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Singapore-based firms will now be able to better ascertain the skills that their data protection officers (DPOs) will need under a new competency framework developed by Singapore’s Personal Data Protection Commission (PDPC).
Hailed as the first of its kind in the world, the framework describes a set of skills and proficiency levels needed for DPOs, from entry-level right up to those with regional responsibilities. This is accompanied by a training roadmap to help companies identify courses that DPOs need to take to achieve the next level of proficiency.
Speaking at the Personal Data Protection Seminar on 17 July 2019, S Iswaran, Singapore’s minister for communications and information, said the competency framework was developed together with experts from the International Association of Privacy Professionals, AsiaDPO, the Law Society’s Cybersecurity and Data Protection Committee and SMU Academy.
“For business owners and HR managers, this framework can serve as a guide to help you decide how to structure your data protection functions and make hiring decisions,” he said. “Additionally, it can help you plan the training for your DPO and data protection team.”
Under Singapore’s Personal Data Protection Act, every firm, including sole proprietorships, in Singapore is required to appoint at least one DPO to be responsible for ensuring compliance with data protection regulations.
To deepen the skills of DPOs, the PDPC is partnering with the National Trades Union Congress to pilot a training programme that is expected to benefit at least 500 DPOs in the first year. More details on the courses will be released later this year, according to the PDPC.
The framework has received support from local enterprises including menswear retailer Benjamin Barker, e-commerce bigwig Lazada and DBS Bank.
“In this day and age where the digital world is intrinsic in our everyday lives, data protection is an imperative. There is an increasing need to help train and identify our data protection officers in the core competencies necessary for them to succeed,” said Joel Tan, head and data protection officer of Benjamin Barker.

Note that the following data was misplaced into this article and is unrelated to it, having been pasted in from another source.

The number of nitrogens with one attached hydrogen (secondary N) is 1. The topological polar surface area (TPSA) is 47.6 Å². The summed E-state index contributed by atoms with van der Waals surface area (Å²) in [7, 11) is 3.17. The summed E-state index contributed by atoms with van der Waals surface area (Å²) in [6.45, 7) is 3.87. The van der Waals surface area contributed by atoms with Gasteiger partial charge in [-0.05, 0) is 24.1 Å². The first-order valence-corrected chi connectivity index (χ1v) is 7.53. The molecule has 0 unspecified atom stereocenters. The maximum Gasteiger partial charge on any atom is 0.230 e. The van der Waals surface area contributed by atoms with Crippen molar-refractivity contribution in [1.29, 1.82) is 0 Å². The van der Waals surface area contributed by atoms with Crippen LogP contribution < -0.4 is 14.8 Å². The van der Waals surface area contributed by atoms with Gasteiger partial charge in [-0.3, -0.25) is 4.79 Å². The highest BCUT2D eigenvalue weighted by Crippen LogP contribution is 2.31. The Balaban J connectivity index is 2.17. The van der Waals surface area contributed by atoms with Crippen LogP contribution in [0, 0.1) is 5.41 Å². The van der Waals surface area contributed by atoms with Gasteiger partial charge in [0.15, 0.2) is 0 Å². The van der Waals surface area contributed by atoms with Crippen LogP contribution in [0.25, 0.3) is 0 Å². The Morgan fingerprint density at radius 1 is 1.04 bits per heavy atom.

“As we head into a new era of internationalisation, Singapore’s new DPO competency framework is exactly that springboard we need moving forward to help guide our teams to ensure continued protection and trust from our consumers from both a local and global context,” he added.
With many organisations facing challenges in transferring data securely across different jurisdictions with varying data protection rules, Singapore’s Infocomm Media Development Authority will also be certifying organisations under the Asia-Pacific Economic Cooperation’s Cross Border Privacy Rules (CBPR) and Privacy Recognition for Processor systems.
Iswaran said certified organisations will be able to seamlessly exchange data with other certified organisations in participating APEC economies such as the United States and Japan. “Consumers can also be assured that such exchanges of their personal data will be well-protected.”
Organisations such as Accenture, CrimsonLogic, Salesforce and TRS Forensics have recognised the value of CBPR certification and indicated their interest to be certified.
Iswaran said the DPO competency framework and the CBPR are part of efforts to strengthen Singapore’s data protection capabilities and facilitate trusted data flows.
“It is only through strengthening our capabilities and forming trusted connections that we can adapt and thrive in the data-driven digital age,” he said.
“We need more consumers and organisations to embark on this journey and help them understand the importance of data protection, how it can be used responsibly, and contribute significantly to innovation.”
Read more about data protection and management in APAC
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- Companies and data management experts in APAC reveal how they are tackling data management challenges that have been compounded by growing cloud usage and compliance requirements.
- The Data Protection Excellence network will assist organisations and individuals new to data protection laws by providing hands-on training and professional certification courses.
- Faced with the double whammy of complying with Australia’s upcoming data breach notification requirement and Europe’s new data protection regime, Australian firms are behind where they need to be in their compliance efforts.